Grenada implementing long-term State of Emergency to fight COVID-19
ST GEORGE’S, Grenada, CMC – Prime Minister Dr Keith Mitchell says Grenadians will be living in an indefinite State of Emergency as part of measures by his administration to control and contain the spread of COVID-19.
“We will be going to parliament with a permanent State of Emergency, a law that guides us for a period of time. I honestly believe that we should have that process in place until you have a vaccine that protects the people from being infected,” Mitchell said on Wednesday.
“Until a vaccine is found I don’t think we should lift the emergency situation completely. The protocols are still in place and therefore you have to have a legal status for any such law that is implemented,” added Mitchell, who also holds the ministerial portfolio of National Security.
“The present situation is we need it until a vaccine is found. I don’t see us removing it.”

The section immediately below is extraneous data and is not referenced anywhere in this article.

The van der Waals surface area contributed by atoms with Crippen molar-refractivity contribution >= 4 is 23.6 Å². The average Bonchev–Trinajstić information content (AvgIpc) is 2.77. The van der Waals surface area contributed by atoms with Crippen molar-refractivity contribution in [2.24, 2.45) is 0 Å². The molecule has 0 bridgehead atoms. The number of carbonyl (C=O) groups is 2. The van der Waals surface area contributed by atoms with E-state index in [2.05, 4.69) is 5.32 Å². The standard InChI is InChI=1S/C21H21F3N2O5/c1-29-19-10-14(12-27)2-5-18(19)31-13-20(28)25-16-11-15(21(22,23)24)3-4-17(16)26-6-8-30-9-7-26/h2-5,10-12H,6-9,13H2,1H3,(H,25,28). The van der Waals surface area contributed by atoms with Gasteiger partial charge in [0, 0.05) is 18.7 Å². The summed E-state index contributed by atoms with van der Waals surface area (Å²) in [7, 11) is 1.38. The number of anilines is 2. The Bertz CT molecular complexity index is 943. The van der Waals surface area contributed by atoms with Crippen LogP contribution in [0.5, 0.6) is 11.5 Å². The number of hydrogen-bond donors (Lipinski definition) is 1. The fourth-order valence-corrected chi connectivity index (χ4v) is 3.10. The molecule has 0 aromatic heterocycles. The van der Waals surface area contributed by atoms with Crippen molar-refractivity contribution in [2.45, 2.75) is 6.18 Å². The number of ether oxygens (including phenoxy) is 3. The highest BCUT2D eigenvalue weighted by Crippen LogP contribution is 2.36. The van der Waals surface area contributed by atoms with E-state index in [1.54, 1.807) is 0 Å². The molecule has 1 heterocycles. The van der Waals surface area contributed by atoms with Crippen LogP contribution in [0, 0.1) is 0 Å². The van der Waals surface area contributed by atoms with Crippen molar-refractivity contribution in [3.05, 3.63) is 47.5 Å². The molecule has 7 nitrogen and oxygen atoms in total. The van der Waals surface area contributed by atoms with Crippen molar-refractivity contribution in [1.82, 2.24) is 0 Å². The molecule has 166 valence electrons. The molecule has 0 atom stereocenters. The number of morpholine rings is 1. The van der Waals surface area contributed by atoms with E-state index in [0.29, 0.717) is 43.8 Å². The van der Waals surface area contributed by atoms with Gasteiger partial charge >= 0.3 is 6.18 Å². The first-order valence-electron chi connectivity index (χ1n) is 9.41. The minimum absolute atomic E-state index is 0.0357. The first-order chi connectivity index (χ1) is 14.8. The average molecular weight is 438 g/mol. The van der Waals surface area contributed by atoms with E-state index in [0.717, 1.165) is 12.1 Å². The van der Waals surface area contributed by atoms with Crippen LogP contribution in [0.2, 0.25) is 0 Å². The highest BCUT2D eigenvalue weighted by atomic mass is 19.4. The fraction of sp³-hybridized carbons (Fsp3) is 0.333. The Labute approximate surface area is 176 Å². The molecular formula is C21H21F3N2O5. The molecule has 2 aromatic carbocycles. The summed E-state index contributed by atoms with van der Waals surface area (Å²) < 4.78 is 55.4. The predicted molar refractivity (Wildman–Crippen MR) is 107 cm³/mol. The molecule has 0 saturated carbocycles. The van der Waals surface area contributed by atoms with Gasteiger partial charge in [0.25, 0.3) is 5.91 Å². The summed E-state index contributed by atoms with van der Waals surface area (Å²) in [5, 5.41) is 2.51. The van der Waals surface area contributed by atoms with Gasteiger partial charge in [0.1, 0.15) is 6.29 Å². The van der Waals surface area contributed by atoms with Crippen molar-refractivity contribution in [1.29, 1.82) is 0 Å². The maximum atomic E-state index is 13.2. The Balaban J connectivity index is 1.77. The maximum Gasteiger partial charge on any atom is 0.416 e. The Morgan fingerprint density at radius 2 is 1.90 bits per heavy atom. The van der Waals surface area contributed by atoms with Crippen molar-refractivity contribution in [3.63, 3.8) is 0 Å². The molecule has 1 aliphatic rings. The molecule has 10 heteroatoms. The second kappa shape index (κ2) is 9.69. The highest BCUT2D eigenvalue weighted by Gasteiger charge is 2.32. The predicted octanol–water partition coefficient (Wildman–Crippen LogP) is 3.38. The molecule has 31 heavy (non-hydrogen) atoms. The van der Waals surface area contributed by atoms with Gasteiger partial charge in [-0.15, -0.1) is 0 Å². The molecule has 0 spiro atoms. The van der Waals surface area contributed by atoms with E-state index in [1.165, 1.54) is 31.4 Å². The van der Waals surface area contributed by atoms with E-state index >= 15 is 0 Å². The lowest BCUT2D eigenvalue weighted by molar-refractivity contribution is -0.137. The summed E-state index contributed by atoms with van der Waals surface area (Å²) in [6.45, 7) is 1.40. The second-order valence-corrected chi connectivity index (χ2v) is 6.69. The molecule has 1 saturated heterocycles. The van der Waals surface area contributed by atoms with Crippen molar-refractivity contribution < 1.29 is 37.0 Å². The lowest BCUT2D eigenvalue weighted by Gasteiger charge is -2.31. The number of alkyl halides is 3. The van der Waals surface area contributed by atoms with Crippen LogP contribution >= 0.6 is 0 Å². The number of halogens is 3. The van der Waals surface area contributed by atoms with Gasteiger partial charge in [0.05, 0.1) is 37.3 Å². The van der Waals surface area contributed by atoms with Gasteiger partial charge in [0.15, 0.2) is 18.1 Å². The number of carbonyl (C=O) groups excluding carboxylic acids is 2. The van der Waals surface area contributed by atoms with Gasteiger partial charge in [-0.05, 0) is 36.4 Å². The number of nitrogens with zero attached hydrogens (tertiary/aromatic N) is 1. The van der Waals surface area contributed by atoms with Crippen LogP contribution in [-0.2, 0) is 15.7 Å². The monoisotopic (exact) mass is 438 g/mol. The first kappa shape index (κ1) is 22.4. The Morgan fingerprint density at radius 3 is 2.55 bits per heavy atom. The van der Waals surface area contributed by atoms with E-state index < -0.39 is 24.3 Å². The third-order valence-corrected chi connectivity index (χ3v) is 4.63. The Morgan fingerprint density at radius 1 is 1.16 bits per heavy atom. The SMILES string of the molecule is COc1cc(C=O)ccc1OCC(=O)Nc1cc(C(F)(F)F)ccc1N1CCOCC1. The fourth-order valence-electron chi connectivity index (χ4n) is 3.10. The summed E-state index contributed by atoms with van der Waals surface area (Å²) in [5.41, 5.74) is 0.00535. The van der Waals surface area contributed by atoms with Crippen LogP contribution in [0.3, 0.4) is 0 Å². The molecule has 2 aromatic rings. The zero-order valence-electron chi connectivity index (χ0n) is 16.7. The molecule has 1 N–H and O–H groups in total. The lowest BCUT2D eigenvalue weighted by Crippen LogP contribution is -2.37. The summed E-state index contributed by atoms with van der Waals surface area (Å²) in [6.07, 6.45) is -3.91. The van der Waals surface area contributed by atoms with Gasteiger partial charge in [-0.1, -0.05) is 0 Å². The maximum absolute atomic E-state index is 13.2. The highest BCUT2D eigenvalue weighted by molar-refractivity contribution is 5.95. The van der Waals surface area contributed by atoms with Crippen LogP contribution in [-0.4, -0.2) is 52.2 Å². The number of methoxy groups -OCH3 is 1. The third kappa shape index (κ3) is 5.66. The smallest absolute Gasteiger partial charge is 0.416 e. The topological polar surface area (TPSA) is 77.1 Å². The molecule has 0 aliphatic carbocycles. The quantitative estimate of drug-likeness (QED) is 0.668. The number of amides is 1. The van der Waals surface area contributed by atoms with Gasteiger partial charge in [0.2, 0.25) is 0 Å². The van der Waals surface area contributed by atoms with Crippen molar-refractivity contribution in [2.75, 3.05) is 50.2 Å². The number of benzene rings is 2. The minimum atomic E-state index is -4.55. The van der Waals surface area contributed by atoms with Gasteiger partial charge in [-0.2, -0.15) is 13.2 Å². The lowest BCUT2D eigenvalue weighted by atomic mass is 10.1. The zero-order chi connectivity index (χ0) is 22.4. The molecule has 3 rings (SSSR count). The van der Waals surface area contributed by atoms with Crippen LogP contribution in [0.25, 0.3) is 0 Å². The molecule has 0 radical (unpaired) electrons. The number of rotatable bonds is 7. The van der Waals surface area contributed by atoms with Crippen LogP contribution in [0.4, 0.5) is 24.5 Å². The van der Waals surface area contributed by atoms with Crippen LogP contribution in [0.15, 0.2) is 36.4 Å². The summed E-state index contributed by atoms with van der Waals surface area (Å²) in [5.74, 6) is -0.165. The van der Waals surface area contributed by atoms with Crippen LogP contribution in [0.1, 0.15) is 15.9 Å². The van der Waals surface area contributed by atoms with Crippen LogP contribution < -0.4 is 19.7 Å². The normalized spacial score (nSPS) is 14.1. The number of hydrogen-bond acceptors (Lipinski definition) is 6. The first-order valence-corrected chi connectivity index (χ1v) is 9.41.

In mid-March, Grenada laboratory-confirmed its first COVID-19 case which was imported from the United Kingdom and within days the State of Emergency was declared with 24-hour curfews.
As of mid-July, Grenada tested more than 3,000 persons for the virus.
There have been 23 confirmed cases, which have been declared medically recovered, and there were no deaths.
The island currently has no active case.
Grenada first declared a 21-day State of Emergency in March and on April 17, members of both the Lower and Upper Houses of Parliament approved an extension for six months.
Since then, there is continuous weekly or fortnightly renewal of the emergency regulations.
The current regulation is scheduled to expire on August 5.
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